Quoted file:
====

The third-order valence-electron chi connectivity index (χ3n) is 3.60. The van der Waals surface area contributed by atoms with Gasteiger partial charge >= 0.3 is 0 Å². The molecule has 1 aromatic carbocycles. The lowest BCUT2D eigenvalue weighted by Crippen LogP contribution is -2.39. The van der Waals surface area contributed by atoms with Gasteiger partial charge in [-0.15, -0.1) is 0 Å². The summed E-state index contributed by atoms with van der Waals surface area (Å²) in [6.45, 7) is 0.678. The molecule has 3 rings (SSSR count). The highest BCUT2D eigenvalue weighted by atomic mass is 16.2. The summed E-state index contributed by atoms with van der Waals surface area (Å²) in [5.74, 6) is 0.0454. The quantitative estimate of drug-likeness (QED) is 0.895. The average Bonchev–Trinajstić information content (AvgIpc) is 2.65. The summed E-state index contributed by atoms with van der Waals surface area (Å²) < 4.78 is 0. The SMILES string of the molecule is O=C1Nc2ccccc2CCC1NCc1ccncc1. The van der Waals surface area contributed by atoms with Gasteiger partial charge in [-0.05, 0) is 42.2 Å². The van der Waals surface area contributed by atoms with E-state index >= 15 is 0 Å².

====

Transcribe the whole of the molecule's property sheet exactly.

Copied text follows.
The third-order valence-electron chi connectivity index (χ3n) is 3.60. The van der Waals surface area contributed by atoms with Gasteiger partial charge >= 0.3 is 0 Å². The molecule has 1 aromatic carbocycles. The lowest BCUT2D eigenvalue weighted by Crippen LogP contribution is -2.39. The van der Waals surface area contributed by atoms with Gasteiger partial charge in [-0.15, -0.1) is 0 Å². The summed E-state index contributed by atoms with van der Waals surface area (Å²) in [6.45, 7) is 0.678. The molecule has 3 rings (SSSR count). The highest BCUT2D eigenvalue weighted by atomic mass is 16.2. The summed E-state index contributed by atoms with van der Waals surface area (Å²) in [5.74, 6) is 0.0454. The quantitative estimate of drug-likeness (QED) is 0.895. The average Bonchev–Trinajstić information content (AvgIpc) is 2.65. The summed E-state index contributed by atoms with van der Waals surface area (Å²) < 4.78 is 0. The SMILES string of the molecule is O=C1Nc2ccccc2CCC1NCc1ccncc1. The van der Waals surface area contributed by atoms with Gasteiger partial charge in [-0.05, 0) is 42.2 Å². The van der Waals surface area contributed by atoms with E-state index >= 15 is 0 Å².